The constant challenges of life are always encouraging us to practice and refine our technique. Whether it be through tangible action, becoming a master of your craft, tolerance for discomfort or the life-changing experience of entering motherhood, we are all students on this journey and need to remain open in order to stretch and grow. Aristotle said, “For the things we have to learn before we can do them, we learn by doing them”.
Contributor to Your Soul Style, Mika Oakes shares her perspective with us today on practice, the discipline of the mind and body experience, and getting comfortable in the discomfort.
I hope you have a weekend filled with love, life and soul xx jenny
Living Yoga by Mika Oakes
Have you ever looked up the word practice in the dictionary? When you hear it, you certainly think you know what it means, but what does it really mean in the broader sense of our lives? Does practice make perfect? We’ve heard that phrase since childhood, when our parents used it to encourage our various interests. We come to learn though, as we grow into adulthood, perfection rarely if ever exists, and that it’s the imperfections in life that become our best teachers.
I practice yoga on a regular basis: it’s both a large part of my personal life and career. I don’t DO yoga, I don’t TAKE yoga, but I PRACTICE yoga. As a practitioner, I (along with my colleagues, friends, and clients) am constantly striving to better myself, be it through the vehicle of the physical body, or a greater awareness of self. I know full well I will never be finished in this endeavor – it will always remain a work in progress, and I am okay with that.
Life in and of itself is essentially always a practice. Not everybody views it as such, but there is always learning that can be done. If you’ve ever been to a yoga class, you may have heard a teacher state “the work of this practice isn’t only about what you do on your mat, but what you take off your mat and into the world.” That statement suggests that the mindful behavior you exhibit in your physical body while sweating it out in a yoga class, can be exhibited in mindful behavior through your daily life. It’s a choice. It means being aware of your actions and trying to better them on a daily basis. It’s about showing up and pushing yourself to stay committed and focused even when sometimes it feels hard.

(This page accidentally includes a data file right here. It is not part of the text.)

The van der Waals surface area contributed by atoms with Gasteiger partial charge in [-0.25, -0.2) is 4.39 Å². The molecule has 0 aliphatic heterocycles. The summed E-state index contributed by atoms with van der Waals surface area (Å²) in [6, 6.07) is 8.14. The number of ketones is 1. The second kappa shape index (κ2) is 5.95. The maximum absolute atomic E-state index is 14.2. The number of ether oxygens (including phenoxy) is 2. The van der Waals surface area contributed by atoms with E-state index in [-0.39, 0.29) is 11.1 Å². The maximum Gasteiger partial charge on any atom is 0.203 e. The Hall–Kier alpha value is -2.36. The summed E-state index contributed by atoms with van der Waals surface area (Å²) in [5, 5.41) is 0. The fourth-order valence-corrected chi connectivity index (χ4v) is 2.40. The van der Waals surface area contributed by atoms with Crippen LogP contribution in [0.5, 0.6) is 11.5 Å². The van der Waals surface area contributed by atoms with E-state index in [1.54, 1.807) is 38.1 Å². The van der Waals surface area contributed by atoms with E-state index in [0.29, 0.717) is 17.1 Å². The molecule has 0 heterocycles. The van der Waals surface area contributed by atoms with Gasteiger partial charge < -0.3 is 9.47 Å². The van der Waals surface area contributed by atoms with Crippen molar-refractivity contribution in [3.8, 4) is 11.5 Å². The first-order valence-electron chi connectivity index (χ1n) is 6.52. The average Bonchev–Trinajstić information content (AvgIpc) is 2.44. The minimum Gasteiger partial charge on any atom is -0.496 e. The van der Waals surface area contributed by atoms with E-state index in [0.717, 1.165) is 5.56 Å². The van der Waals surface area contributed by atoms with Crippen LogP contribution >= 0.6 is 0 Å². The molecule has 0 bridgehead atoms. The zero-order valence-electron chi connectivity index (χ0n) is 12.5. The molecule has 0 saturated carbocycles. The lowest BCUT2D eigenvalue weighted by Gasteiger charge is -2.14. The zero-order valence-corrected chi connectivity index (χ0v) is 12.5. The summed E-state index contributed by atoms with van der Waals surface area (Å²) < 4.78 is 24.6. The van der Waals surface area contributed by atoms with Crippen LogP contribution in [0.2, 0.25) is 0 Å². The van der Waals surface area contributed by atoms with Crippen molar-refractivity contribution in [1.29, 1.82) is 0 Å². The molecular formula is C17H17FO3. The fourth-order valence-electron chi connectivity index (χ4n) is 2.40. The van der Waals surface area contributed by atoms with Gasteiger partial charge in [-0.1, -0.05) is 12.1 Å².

One of the remarkable things about the practice of yoga is that few other fields make such a strong acknowledgment of our eternal positions as students. Even the most achieved figures in the yoga world refer to their work as a practice, and therefore remain continuous students. It’s a field that keeps people humble, honest and raw for the most part, and the attitude isn’t that of completion, but constant personal growth and evolution.
The textbook definition of practice is “the actual application or use of an idea, belief, or method as opposed to theories about such application or use.” It also means “repeated exercise in or performance of an activity or skill so as to acquire or maintain proficiency in it.” So that’s just it – you are repeating exercises or behaviors to continue growing. It’s fluid and ever-changing. One of the reasons why I am so drawn to yoga as a practice is because it’s not something that you get perfect at, and it’s certainly not something that becomes easier over time. With consistency, there are physical and emotional elements that change as the body opens.
I think perhaps I am so presently aware of my current status as a student in life is because of the recent birth of my son this past October. As a new mom, people have said that with each month, “things get easier”. But in my opinion, they don’t get easier, they just change. The same can be said of yoga. Never before have I had a job that requires so much humility, patience and acceptance of change. It takes these practices to a whole new level.
We all personally desire to feel a sense of accomplishment in our lives, whether on a personal or professional plane. Sometimes it’s hard to acknowledge that our lives are constantly evolving, and therefore in a state of practice. Most importantly however, is our inner need to keep pushing ourselves, exploring our individual potential, no matter how difficult. When we stop practicing, that’s when we begin to stagnate, questioning why we do the things we do in the first place.
Mika Oakes is a registered yoga teacher with Yoga Alliance, licensed massage therapist in New York State and certified in prenatal for both. She is certified with the National Certification Board for Therapeutic Massage and Bodywork (NCBTMB), and is a proud member of the American Massage Therapy Association (AMTA). For more information, visit her website here.